With Arabian Travel Market 2018 fast approaching, we thought it would be interesting to take a look at the digital performance of Dubai 5 star hotels using data from our free hotel benchmarking service, Hotel Benchmark.
Competition has never been higher in the UAE’s largest city; visitors now have the choice of over 107,000 hotel rooms across 569 hotels according to TripAdvisor, with demand currently outpacing supply according to recent STR data.
Although supply growth appears to be slowing a little, Dubai Tourism recently conducted a study suggesting that the number of hotel rooms in the city is set to grow over 11% by 2019, with occupancy levels expected to remain at between 76 to 78%. More than 50,000 hotel rooms are expected to be delivered across the UAE in the run up to Expo 2020 and the prediction is that 25 million visitors will come to the country during the 6 months of the event, with 70% originating from outside of the UAE.
But in terms of website performance, what should a luxury Dubai hotelier benchmark against? What’s the typical website traffic for a luxury Dubai hotel? What should desktop, mobile and tablet be contributing to your bottom-line revenue? What constitutes a ‘good’ conversion rate? The answers aren’t easily found through a simple Google search, or the data presented is often out of date and unreliable.
BENCHMARKING HOTELS AROUND THE WORLD
Hotel Benchmark evaluates the very latest analytics data for 4 and 5 star hotels around the world, including some of Dubai’s finest 5 star hotels. Among many interesting insights, the benchmark data from Q1 2018 has helped to reveal the answers to 3 common questions:
WHAT MONTHLY WEBSITE TRAFFIC DOES A LUXURY DUBAI HOTEL TYPICALLY GET?
The average monthly website traffic for 5 star hotels in Dubai in Q1 was 15,706 sessions. To put this into context, we compared this against London’s 5 star hotel average for Q1 – quite a lot higher at 47,336 session although this is obviously a much more mature market.
DESKTOP, MOBILE OR TABLET – WHATS DRIVING THE MOST REVENUE?
For Q1 2018, Dubai 5 star hoteliers within our benchmark database saw desktop contribute revenue of 77.4%, mobile 15.1% and tablet 7.6%. Again, as comparison, London 5 star hotels saw a revenue split of 77.9% from desktop, 10.4% mobile and 11.8% tablet. Of course, this is booking data from travellers around the world booking Dubai 5 star hotels, as well as domestic travellers, but it would reinforce previous reports that suggest GCC travellers are more likely to book via mobile. To discover more about mobile’s impact, see our recent post on ‘The Mobile Booking Trends of Luxury Hotels‘.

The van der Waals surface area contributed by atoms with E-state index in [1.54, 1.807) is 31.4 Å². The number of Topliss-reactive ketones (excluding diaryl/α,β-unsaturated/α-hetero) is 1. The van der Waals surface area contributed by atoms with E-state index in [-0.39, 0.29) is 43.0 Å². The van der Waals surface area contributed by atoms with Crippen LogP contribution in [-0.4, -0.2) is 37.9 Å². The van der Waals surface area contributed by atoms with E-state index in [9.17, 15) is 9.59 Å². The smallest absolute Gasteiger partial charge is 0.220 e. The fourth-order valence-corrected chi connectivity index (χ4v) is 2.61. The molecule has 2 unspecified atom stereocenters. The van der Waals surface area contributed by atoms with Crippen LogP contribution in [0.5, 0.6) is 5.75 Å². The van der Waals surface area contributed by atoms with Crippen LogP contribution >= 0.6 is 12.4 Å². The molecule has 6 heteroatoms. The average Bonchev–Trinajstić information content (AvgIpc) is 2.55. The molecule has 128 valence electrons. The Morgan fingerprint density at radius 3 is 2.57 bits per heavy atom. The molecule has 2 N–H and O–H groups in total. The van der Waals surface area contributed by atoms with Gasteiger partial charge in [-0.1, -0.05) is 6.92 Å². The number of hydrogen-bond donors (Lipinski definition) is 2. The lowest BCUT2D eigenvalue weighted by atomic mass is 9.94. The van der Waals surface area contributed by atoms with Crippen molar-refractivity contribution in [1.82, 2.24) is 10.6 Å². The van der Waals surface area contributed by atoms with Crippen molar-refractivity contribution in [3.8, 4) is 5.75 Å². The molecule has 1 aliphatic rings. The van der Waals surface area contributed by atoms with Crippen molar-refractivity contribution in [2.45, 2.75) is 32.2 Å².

WHAT’S A ‘GOOD’ WEBSITE CONVERSION RATE FOR A LUXURY HOTEL IN DUBAI?
From Q1’s data we see that the websites of 5 star hotels in Dubai are converting at an average of 0.64%. London 5 star properties lag behind by over 30% with a website conversion of 0.49% in Q1 – perhaps the impact of more competition in the UK’s capital city and a small supply/demand gap in Dubai.
It certainly looks like the Dubai market is buoyant, with growing traffic matched with relatively high conversion rates. Will it stay buoyant? Many are questioning whether there will be an imbalance of supply and demand once Expo 2020 leaves town.
However, the issue of supply and demand isn’t new for hoteliers, especially in a fast growing city like Dubai where room stocks are constantly evolving. Oliver Harnisch, CEO of Emaar Hospitality, noted in a recent interview;
“This is something that we have to be ready for as an industry. There will be periods where, as a hotel manager, you will have two or three new hotels open up in your immediate vicinity. The demand growth will not be able to immediately absorb that supply, so we’ll have to be very strong on the commercial side, but also on the operational side”
Clearly, the challenge will be to maximise yield in the lead up to (and during) Expo 2020. STR have estimated through recent research that the negative impact of new openings (on Average Daily Rates) takes up to 4 years to dissipate completely. This would suggest it will be challenging for Dubai hoteliers to maintain rates and occupancy for a year or two after Expo finishes and the visitors return home.
Strong and sustained digital marketing campaigns alongside considered revenue management that leaves nothing on the table will be absolutely vital for those hoteliers looking to thrive in the jewel of the Persian Gulf.